With this hindsight, what intentional adjustments do you intend to make moving forward?

EXERCISE:

Create two list for yourself:

  1. What truly matters
  2. What doesn’t

With this clarity, sort your items into the categories of More, Less, Start, and Stop, to guide your future efforts.

Consider sharing your intentions with a family member, friend, colleague, or coach to support you now and in the future.

“You should have something to show for each day you were lucky enough to live.”

“You should have something to show for each day you were lucky enough to live.”

Ryan Holiday, American marketer, podcaster, Stoic philosopher

Image from Unsplash by Guille Álvarez

I hope you had a wonderful holiday season and that the new year is off to a great start!

Beyond the gifts you received—and perhaps a few extra pounds—what else do you have to show for these days?

How lucky and grateful do you feel each day you roll, step, or leap out of bed?

In the year ahead, how will you bring greater intention and purpose to your days to contribute even more within your various communities?

EXERCISE:

Consider setting up a show-and tell time with family and friends.

How can your individual and collective efforts help everyone to feel even luckier to be alive?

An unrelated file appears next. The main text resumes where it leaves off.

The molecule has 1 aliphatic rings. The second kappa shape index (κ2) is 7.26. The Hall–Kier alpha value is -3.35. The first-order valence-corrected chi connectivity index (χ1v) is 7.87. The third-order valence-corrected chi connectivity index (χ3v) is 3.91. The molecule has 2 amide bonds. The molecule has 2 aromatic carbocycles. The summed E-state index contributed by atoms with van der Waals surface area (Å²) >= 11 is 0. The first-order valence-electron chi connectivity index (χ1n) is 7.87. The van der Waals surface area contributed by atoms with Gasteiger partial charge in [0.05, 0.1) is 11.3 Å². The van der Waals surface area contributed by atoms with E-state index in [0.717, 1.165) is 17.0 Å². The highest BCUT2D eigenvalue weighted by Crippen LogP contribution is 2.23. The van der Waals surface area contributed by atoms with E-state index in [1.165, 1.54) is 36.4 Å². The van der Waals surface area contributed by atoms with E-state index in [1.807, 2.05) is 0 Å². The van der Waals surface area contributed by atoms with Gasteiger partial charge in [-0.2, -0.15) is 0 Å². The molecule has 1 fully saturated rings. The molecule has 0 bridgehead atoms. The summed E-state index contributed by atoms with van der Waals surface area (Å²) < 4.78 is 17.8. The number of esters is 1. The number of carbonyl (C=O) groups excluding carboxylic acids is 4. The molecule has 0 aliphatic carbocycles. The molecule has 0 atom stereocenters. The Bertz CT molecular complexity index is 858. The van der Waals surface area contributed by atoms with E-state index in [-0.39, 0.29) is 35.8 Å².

I try to be available for life to happen to me

“I try to be available for life to happen to me.”

Bill Murray, American actor and comedian

Image from Unsplash by Alexander Grey

What does it mean to be available to life?

What qualities would you possess if life entered and soaked you, body and soul?

Consider all the experiences we have with our five senses. How fully do we use them?

What if we had super senses like certain animals or plants, and how they magically take in water, minerals, and mix it with sunshine to make food.

How alive might we feel?

EXERCISE:

Where are you even more active as you happen to life?

Where do your intentionality and efforts infuse the world with your special gifts?

What are you bringing to the party?

Beauty is a free spirit and will not be trapped within the grid of intentionality.

“Beauty is a free spirit and will not be trapped within the grid of intentionality.”

John O’Donohue, late Irish poet, author, priest, and philosopher

Image from Unsplash by Kelly Sikkema

Have you ever tried to be intentionally creative?